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THE OHIOAN

August 31, 1934

THE OHIOAN; THE BALDROCK; THE RAMOS


The opinion of the court was delivered by: CAMPBELL

CAMPBELL, District Judge.

The above-entitled suits were brought to recover damages alleged to have been caused by collision.

These suits were by stipulation tried together, and, as they arise out of the same happening, but one opinion will be required.

 In the first above-entitled suit, the steamtug Baldrock and Eastern Transportation Company were, on the petition of American Hawaiian Steamship Company, impleaded under the Fifty-Sixth rule of the Admiralty Rules (28 USCA § 723).

 On evidence which at some points is conflicting, I find the facts as follows:

 At the times hereinafter mentioned, T. J. Hooper, the above-named libelant in the second above-entitled suit, was a resident of the city of Baltimore, state of Maryland, and was the managing owner of the barge Ramos.

 At the times hereinafter mentioned and at the time of the trial, the American Hawaiian Steamship Company, the libelant in the first above-entitled suit, was a corporation duly organized and existing under and by virtue of the laws of the state of New Jersey, and did at the times hereinafter mentioned and at the time of the trial own and operate the steamship Ohioan.

 At all the times hereinafter mentioned and at the time of the trial, Eastern Transportation Company was a corporation duly organized and existing under the laws of the state of Maryland, and at said times owned and operated the steamtug Baldrock, and said corporation does not maintain an office for the transaction of business within this district, nor do any of the officers reside in this district, but it owns certain property and chattels which, during the currency of process herein, were within this district and within the jurisdiction of this court.

 The steamtug Baldrock herein proceeded against was, during the currency of process herein, within the port of New York and within the jurisdiction of this court.

 The barge Ramos was, prior to the happening hereinafter described, tight, staunch, strong, and in all respects seaworthy and properly manned and equipped.

 The steamship Ohioan was, prior to the happening hereinafter described, tight, staunch, strong, and in all respects seaworthy and properly manned and equipped.

 On June 24, 1933, the steamtug Baldrock got under way from Virginia Capes with the loaded barges T. J. Hooper, Catonville, and Ramos in tow, in the order named, bound for New York and New England ports.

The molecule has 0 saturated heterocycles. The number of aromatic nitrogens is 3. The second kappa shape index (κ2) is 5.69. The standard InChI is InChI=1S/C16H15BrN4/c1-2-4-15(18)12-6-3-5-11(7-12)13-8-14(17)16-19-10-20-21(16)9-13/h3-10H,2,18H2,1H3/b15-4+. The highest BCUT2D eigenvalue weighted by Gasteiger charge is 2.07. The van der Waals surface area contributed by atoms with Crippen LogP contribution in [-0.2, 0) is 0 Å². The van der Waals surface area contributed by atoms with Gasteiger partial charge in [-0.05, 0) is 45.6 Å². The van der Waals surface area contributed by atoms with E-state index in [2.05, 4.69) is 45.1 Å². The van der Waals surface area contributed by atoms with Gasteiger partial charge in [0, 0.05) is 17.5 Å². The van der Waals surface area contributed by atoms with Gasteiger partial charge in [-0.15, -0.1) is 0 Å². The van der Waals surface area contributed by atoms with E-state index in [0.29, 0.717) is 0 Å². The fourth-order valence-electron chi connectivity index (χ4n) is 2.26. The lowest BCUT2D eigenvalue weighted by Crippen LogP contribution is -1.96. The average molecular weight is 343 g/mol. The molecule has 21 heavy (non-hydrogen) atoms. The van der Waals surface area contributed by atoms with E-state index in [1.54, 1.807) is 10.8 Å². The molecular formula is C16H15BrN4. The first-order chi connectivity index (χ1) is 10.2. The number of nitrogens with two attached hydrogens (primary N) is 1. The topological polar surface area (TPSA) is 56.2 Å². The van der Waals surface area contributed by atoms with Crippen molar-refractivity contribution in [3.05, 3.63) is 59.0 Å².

The steamtug Baldrock was 142 feet in length between perpendiculars, about 38 feet beam, and about 15 feet in depth, with a tonnage of about 437 gross tons.

 The barge T. J. Hooper was 267 feet in length, 49.6 feet beam, and 25 feet depth.

 The barge Catonville was about 274 feet in length and 48 feet beam.

 The barge Ramos was about 227 feet in length, about 38 feet beam, with a draft of 19.6 feet, and a crew of three men.

 After passing out of the Capes, hawsers were let out to sea length, that is, about 225 fathoms between the tug Baldrock and the barge T. J. Hooper, 200 fathoms between the barge T. J. Hooper and the barge Catonville, and 200 fathoms between the barges Catonville and Ramos.

 About 10 fathoms of hawser were used in making fast on each barge, so that the length of the hawser from the bow of one barge to the stern of the barge ahead was 180 fathoms.

 The length of the tow from the stem of the tug Baldrock to the stern of the barge Ramos was about 4,400 feet, over two-thirds of a marine mile.

 At about 10:30 o'clock on June 27, 1933, the morning of the collision, Scotland Lightship was observed on the port side of the tug Baldrock and her tow, the distance as estimated by libelant's witnesses varying between 1 and 2 miles. There was also observed a vessel at anchor between Gedney Channel and Scotland Lightship, and another vessel at anchor between Gedney Channel and Ambrose Channel.

 The fog rapidly increased, and the master of the Baldrock, in order to avoid danger and seek an anchorage to the westerly of Scotland Lightship, again swung the tow around under a port helm, that is, to seaward. At that time the visibility was about 1/2 a mile.

 The distance to seaward of the tow increased in making the turn, and, when finally on the northwest course for an anchorage, the tow was about a mile and three-quarters to the southward and eastward of Scotland Lightship.

 Fog signals were continually sounded by both the tug Baldrock and the barge Ramos, the last barge in the tow, and at all the times in question, on the day in question, fog signals on Scotland Lightship, Ambrose Lightship, and at Sandy Hook were being sounded and distinctly heard on the tug and barges.

 While the Baldrock was proceeding on the northwest course, seeking an anchorage to the westerly of Scotland Lightship, at a speed of about a mile an hour over the ground, which was not more than sufficient to maintain steerageway, a one blast fog signal, repeated several times, was heard by those on board the tug and tow.

 The steamship Ohioan, a steel, single screw cargo steamship 407.7 feet long, 53.7 feet beam, 5,153 gross, and 3,147 net tons register, on the 26th day of June, 1933, at 5:21 o'clock p.m., left Newark on a voyage from the West Coast for Philadelphia and Boston, and proceeded as far as Gravesend Bay, but the fog set in and she had to anchor at 7:13 p.m. The following morning, June 27, 1933, at 7:05 a.m., she hove up her anchor to proceed on her voyage, but at 7:15 a.m. she again anchored because the fog came in thick. About 10:08 o'clock a.m. it commenced to lighten up, and the Ohioan proceeded out and through Ambrose ...


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